What can we do to protect the environment on campus?


(File Photo/The Daily Campus)

UConn’s sustainability rating for waste has suffered a significant decline from a score of 106 out of 107 in 2013 to 65 out of 95 in 2017, according to the Sierra Club. Caroline Anastasia, an intern at the office of environmental policy at UConn, claims that this decrease is the result of a decrease in the number of recycling bins around campus. This lowers students’ incentive to recycle since it is now much more convenient and timesaving to throw recyclables in the trash. It also leads to an increase in littering around campus, since disposal of trash requires more effort on the students’ part.

In general, a polluted or unclean environment is associated with various diseases; this is especially dangerous on college campuses because of the density of people living very close to one another, so diseases spread fast. Students tend to spend large portions of their days on campus and in residence halls, so maintaining a clean campus is important to promoting student health.

To increase student productivity, it is crucial to promote cleanliness and prevent environmental decay on campus. Whether indoor or outdoor, maintaining an aesthetically pleasant landscape is a significant contributor to student productivity. Preserving the natural landscape of the campus is central to students’ academic performance. It has been found that “looking at some greenery boosts brainpower, improves mood and makes employees (or in this case, students) more attentive”, which results in higher academic performance and increase in productivity. With the return of finals, it is important to maintain an environment that promotes productivity and mood, especially as a method of de-stressing students.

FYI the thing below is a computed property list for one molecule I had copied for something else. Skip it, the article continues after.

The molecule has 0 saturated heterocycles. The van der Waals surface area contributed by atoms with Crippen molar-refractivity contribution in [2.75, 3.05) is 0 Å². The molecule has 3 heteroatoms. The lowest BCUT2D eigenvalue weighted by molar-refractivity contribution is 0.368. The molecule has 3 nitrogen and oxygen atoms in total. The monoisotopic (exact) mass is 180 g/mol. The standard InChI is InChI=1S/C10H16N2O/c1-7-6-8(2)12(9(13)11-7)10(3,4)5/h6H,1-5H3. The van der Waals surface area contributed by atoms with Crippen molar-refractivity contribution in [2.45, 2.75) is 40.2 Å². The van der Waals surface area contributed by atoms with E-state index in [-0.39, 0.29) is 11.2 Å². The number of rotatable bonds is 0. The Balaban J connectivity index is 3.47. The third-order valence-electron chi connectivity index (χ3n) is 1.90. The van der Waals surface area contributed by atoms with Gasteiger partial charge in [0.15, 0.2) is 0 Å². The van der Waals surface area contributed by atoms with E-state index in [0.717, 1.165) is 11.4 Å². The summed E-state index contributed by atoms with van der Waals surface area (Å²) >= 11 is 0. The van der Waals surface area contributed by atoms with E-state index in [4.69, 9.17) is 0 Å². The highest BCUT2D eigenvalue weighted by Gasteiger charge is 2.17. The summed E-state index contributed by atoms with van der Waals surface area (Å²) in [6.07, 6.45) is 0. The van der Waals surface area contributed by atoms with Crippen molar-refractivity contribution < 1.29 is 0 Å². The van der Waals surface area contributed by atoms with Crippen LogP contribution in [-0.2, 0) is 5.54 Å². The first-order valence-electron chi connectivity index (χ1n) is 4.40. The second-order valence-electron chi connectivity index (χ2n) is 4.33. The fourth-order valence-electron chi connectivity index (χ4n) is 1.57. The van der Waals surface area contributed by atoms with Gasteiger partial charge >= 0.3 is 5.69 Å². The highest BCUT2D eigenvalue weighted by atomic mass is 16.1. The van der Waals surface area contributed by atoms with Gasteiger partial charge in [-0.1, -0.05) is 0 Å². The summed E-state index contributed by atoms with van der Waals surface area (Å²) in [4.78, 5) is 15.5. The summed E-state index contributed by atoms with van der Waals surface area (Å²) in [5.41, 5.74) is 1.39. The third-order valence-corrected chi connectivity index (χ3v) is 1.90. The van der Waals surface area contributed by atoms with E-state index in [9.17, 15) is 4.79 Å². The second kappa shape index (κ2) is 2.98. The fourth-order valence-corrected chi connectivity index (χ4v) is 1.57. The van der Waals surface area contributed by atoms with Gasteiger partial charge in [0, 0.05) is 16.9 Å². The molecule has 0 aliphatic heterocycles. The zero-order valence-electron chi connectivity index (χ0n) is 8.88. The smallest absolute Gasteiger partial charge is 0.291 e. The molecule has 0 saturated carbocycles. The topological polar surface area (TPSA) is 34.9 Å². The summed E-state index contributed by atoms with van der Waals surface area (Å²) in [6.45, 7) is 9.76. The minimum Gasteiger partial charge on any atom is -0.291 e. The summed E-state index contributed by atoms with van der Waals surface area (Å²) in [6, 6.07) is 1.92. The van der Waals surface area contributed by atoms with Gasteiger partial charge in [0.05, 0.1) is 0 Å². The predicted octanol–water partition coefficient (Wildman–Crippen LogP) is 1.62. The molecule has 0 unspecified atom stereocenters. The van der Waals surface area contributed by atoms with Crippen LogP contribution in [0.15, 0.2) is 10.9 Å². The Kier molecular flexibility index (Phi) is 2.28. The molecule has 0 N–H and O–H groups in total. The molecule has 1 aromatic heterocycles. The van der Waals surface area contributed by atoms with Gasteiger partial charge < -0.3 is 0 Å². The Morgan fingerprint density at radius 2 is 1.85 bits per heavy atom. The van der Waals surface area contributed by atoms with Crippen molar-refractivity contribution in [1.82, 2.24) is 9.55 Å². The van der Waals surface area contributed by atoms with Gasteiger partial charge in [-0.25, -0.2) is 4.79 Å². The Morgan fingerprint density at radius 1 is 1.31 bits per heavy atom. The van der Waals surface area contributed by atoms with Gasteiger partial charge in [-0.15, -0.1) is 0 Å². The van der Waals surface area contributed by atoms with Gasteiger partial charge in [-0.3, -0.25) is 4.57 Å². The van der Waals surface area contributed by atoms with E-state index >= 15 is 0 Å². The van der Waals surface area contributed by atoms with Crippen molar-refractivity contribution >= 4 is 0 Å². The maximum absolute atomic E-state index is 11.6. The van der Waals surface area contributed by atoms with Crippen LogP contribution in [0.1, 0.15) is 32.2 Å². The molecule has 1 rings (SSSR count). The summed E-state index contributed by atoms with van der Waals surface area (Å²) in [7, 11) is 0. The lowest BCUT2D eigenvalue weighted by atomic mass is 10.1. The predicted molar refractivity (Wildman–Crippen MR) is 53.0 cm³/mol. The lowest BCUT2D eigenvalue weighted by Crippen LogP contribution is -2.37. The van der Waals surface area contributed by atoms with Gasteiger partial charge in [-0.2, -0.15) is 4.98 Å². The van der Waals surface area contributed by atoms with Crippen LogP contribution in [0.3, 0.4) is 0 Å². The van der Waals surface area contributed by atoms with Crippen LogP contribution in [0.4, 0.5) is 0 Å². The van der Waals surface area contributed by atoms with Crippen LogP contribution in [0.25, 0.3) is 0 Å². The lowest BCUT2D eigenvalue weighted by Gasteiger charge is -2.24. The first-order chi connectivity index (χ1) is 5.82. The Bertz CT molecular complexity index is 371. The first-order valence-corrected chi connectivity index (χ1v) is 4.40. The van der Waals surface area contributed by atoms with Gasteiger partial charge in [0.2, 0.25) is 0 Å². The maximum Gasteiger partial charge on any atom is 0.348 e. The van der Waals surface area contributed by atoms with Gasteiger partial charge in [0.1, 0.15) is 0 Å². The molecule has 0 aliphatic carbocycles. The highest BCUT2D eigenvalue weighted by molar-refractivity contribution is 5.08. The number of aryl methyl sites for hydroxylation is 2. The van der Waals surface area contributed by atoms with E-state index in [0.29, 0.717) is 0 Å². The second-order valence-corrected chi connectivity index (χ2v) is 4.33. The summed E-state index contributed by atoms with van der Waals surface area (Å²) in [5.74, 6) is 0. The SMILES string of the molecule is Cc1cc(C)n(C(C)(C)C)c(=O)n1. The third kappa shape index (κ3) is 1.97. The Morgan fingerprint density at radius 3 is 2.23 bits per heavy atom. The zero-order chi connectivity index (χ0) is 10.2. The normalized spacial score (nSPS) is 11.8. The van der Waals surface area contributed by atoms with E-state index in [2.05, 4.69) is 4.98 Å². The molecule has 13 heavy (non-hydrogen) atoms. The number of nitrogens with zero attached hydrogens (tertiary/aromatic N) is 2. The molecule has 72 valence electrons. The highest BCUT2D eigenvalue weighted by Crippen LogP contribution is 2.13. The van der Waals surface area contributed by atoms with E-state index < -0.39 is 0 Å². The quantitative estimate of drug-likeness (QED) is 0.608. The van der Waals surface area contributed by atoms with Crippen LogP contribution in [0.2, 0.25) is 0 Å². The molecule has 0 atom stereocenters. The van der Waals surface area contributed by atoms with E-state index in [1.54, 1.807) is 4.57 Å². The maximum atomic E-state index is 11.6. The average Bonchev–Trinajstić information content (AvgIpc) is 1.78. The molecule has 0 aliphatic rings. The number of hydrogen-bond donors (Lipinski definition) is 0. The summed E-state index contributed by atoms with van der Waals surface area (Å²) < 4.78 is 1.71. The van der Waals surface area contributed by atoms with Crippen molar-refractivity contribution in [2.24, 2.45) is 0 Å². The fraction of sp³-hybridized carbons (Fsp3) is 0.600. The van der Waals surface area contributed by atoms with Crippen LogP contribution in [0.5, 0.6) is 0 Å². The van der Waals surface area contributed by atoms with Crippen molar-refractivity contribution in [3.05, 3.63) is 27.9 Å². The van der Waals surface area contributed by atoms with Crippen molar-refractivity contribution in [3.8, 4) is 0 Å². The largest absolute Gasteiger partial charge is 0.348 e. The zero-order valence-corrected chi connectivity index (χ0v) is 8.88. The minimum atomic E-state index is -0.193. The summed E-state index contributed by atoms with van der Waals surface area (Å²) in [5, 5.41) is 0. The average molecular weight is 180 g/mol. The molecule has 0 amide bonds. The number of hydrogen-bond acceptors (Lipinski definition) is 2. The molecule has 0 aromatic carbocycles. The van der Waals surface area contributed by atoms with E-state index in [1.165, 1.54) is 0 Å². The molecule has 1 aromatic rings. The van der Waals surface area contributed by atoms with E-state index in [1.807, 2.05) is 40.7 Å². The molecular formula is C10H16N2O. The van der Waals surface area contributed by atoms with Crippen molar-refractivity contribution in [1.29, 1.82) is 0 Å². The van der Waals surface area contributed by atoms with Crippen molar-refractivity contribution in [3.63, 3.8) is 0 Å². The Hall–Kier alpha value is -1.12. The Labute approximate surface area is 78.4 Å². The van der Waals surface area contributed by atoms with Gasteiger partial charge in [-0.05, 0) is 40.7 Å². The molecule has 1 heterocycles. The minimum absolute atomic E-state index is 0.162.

There is a misconception that helping the environment is time consuming and involves political advocacy such as joining various organizations that actively focus on environmental issues. There are, however, a myriad of timesaving deeds students can do to better the environment. Small measures, such as recycling and not littering can collectively make a bigger difference than most would think.

Recycling alone makes an impact on the environment both on and off campus. “365 plastic water bottles that are recycled can become the equivalent of 19 soft t-shirts, or fiberfill for 26 fluffy ski jackets”. The average American consumes 44 gallons of soda and 58 gallons of water per year; that comes down to 2-3 plastic bottles per person per day. If there are approximately 32,000 students just on UConn Storrs campus, there are approximately 80,000 plastic bottles that can be recycled on campus every day. Every student’s contribution to the campus environment can begin by just throwing a plastic bottle in the recycling bin.

Another well-known element of environment protection is resource conservation. This does not have to mean five minute showers and cautious use of electricity. Small measures, such as turning off lights when we leave a room or printing on both sides of paper, can be integrated into our daily routines and not cost us much time. Copying images on both sides of a sheet of paper can save up to 50% of paper costs and is, therefore, more economically and environmentally efficient.

As students, many of us come to college mainly to succeed in academics. In order to do so, it is important that we maintain a pleasant environment in which we enjoy spending hours of every day and we need to do so in a time-conserving manner. By integrating simple environment-conserving measures, such as recycling or printing on both sides of paper, we play a role in protecting the environment on campus, where many of us live and study.

Keren Blaunstein is a contributor for The Daily Campus.  She can be reached via email at keren.blaunstein@uconn.edu.

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